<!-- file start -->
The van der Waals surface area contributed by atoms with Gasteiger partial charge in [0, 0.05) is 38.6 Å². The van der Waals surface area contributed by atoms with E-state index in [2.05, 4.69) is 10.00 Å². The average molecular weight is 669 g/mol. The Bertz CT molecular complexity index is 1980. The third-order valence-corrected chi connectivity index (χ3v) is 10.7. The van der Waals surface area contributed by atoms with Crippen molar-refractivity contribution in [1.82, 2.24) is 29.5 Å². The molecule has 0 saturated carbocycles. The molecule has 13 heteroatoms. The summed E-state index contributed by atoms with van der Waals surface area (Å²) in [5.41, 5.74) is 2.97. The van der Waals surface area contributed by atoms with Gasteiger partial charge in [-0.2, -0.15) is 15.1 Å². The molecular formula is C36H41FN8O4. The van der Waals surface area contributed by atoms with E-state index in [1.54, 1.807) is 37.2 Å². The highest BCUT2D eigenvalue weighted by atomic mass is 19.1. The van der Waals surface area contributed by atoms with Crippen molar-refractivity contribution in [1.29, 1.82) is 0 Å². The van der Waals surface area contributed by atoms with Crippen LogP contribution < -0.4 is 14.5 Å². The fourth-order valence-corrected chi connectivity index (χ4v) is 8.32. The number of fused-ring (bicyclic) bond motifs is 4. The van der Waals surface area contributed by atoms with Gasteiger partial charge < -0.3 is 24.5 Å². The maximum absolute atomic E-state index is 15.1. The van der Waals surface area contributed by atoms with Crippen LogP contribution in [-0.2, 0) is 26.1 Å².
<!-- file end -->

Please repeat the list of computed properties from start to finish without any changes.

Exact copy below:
The van der Waals surface area contributed by atoms with Gasteiger partial charge in [0, 0.05) is 38.6 Å². The van der Waals surface area contributed by atoms with E-state index in [2.05, 4.69) is 10.00 Å². The average molecular weight is 669 g/mol. The Bertz CT molecular complexity index is 1980. The third-order valence-corrected chi connectivity index (χ3v) is 10.7. The van der Waals surface area contributed by atoms with Crippen molar-refractivity contribution in [1.82, 2.24) is 29.5 Å². The molecule has 0 saturated carbocycles. The molecule has 13 heteroatoms. The summed E-state index contributed by atoms with van der Waals surface area (Å²) in [5.41, 5.74) is 2.97. The van der Waals surface area contributed by atoms with Gasteiger partial charge in [-0.2, -0.15) is 15.1 Å². The molecular formula is C36H41FN8O4. The van der Waals surface area contributed by atoms with E-state index in [1.54, 1.807) is 37.2 Å². The highest BCUT2D eigenvalue weighted by atomic mass is 19.1. The van der Waals surface area contributed by atoms with Crippen molar-refractivity contribution in [1.29, 1.82) is 0 Å². The van der Waals surface area contributed by atoms with Crippen LogP contribution < -0.4 is 14.5 Å². The fourth-order valence-corrected chi connectivity index (χ4v) is 8.32. The number of fused-ring (bicyclic) bond motifs is 4. The van der Waals surface area contributed by atoms with Gasteiger partial charge < -0.3 is 24.5 Å². The maximum absolute atomic E-state index is 15.1. The van der Waals surface area contributed by atoms with Crippen LogP contribution in [-0.2, 0) is 26.1 Å².